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  1. #21
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    The 550 pound strength is the ultimate strength of the line under ideal conditions in pure tension.

    Knots and splices greatly reduce the effective strength of a line significantly. A simple bowline reduces the strength of the line by 40% bringing the 550# strength down to 330#

    Other factors reduce line strength as well. Shock loading the line may not break it outright, but it can damage the fibers and reduce the strength. Age is probably the worst thing - everything from mold, mildew, wet and dry rot will take its toll on the line and UV degradation is pretty awful, too.

  2. #22
    Senior Member Catavarie's Avatar
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    Another reason not to use paracord is that it soaks up water like a sponge. I don't know about you but I prefer not to have my suspension double in weight after a lite rain shower, not mention soaking my hammock and quilts.
    *Heaven best have trees, because I plan to lounge for eternity.

    Good judgement is the result of experience and experience the result of bad judgement. - Mark Twain

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  3. #23
    Senior Member jayf124's Avatar
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    Nov 2011
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    Quote Originally Posted by trinni View Post
    Paracord makes your buttocks meet the ground and will break after using it several times as a suspension.
    Excellent point! Thirty 22-foot suspension lines made of Type II nylon cord (400, not 550 lb tensile strength like a lot of folks think) made my buttocks meet the ground several times....even broke my tailbone once. I was hanging under a MC-1D though.....a little bigger than my WBBB.

  4. #24
    Senior Member taylo's Avatar
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    Sorry guys I didn't mean to be harsh. Carry on. But DONT USE PARACORD man. I will send you a set of 7/64 whoopies in grey free of charge if you PM me GrumpyTom.

  5. #25

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    Quote Originally Posted by GrumpyTom View Post
    ...but I believe I've seen people using zing-it. Zing-it's specs are in the same category as 550 cord, so I don't understand...
    One small detail that has been mostly overlooked in this thread is that zing-it is not used as the suspension. OK, I'm sure someone has tried it but it would be a rare thing.

    It is used as ridgelines (hammock and tarp), tarp tie outs, bear bag line, etc.

  6. #26
    Senior Member taylo's Avatar
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    Good point, don't use Zing it either!!!!!!!!!!!! It's just as bad as paracord for suspension.

    7/64 amsteel is what you want.

  7. #27
    New Member Zig's Avatar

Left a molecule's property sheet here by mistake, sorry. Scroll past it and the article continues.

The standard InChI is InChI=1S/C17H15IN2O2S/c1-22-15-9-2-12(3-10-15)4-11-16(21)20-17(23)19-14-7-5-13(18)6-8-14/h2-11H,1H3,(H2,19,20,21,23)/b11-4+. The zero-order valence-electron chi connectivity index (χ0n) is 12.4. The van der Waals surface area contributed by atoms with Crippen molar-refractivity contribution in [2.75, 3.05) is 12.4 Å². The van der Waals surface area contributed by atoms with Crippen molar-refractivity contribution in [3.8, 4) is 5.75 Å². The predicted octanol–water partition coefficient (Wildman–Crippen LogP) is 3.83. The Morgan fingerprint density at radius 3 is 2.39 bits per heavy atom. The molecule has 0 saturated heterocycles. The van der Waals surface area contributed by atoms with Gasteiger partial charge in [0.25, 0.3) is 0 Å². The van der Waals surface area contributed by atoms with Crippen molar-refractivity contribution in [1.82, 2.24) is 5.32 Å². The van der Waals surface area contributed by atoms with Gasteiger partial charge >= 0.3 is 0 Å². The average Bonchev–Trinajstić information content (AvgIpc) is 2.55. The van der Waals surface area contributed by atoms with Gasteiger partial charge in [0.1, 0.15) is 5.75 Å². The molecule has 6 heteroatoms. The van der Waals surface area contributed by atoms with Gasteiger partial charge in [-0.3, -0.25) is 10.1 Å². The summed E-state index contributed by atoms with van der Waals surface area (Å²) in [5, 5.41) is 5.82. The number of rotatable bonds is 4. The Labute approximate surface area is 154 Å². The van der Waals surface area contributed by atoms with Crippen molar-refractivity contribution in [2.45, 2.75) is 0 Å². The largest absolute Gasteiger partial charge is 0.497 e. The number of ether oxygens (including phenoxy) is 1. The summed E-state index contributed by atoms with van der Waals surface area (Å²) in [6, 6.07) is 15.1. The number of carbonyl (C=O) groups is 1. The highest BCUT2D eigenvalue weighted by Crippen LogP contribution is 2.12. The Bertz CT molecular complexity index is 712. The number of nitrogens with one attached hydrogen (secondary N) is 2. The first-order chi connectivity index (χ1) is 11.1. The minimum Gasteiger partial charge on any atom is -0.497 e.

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    Quote Originally Posted by Pag View Post
    Another reason not to use paracord relating to the stretch is it's service life. Much like a climbing rope paracord can't maintain it's strength after being stretched 4-5x, it may hold 550# when new but after being stretched just a couple times it retains approximately half it's tensile strength. Most nylon types of rope rely on the fibers aligning under tension (think chinese finger trap) for their load rating, obviously a hard fast jerk like that of a parachute opening combined with a more or less static load this works. In hammocks when tired camper#01 gingerly climbs in for the night the fibers creep quite substantially, elongating and thinning the core. It doesn't take long before your 550# load rope fails at around 200# even if you're cautious.
    +1. The value of paracord is blown WAY out of proportion by the "survival experts."

    Paracord is a great survival/multi-use cordage because it is relatively strong and can be easily broken down into 8 different lengths, but it is not a heavy duty hard use option. Use it for shoelaces, lanyards, lashings, and clotheslines. Leave the heavy lifting for stronger options.
    2012 Resolution: 0/1 long distance thru-hikes, 20/30 nights out.

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  8. #28
    Member GrumpyTom's Avatar
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    Thank you to ALL that have commented - you've really drilled the point home. Hopefully in 6 months I'll be one to post the dangers of paracord in 'safety'-related situations.

    Cheers!!

    Ps Taylo - no harm, no foul! I appreciate your offer but i've already ordered the Amsteel and am looking forward to making the whoopies/ucrs myself

  9. #29
    Senior Member ernesthemmingway's Avatar
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    This was a good thread. It had a question, a very detailed and informative answer, offers to help out new hammockers, a gentle nudge by a moderator, and a good conclusion. Thanks HF members and moderators alike, good threads in forums like this one are painfully hard to find on the internet.
    with two m's, like "hammock."

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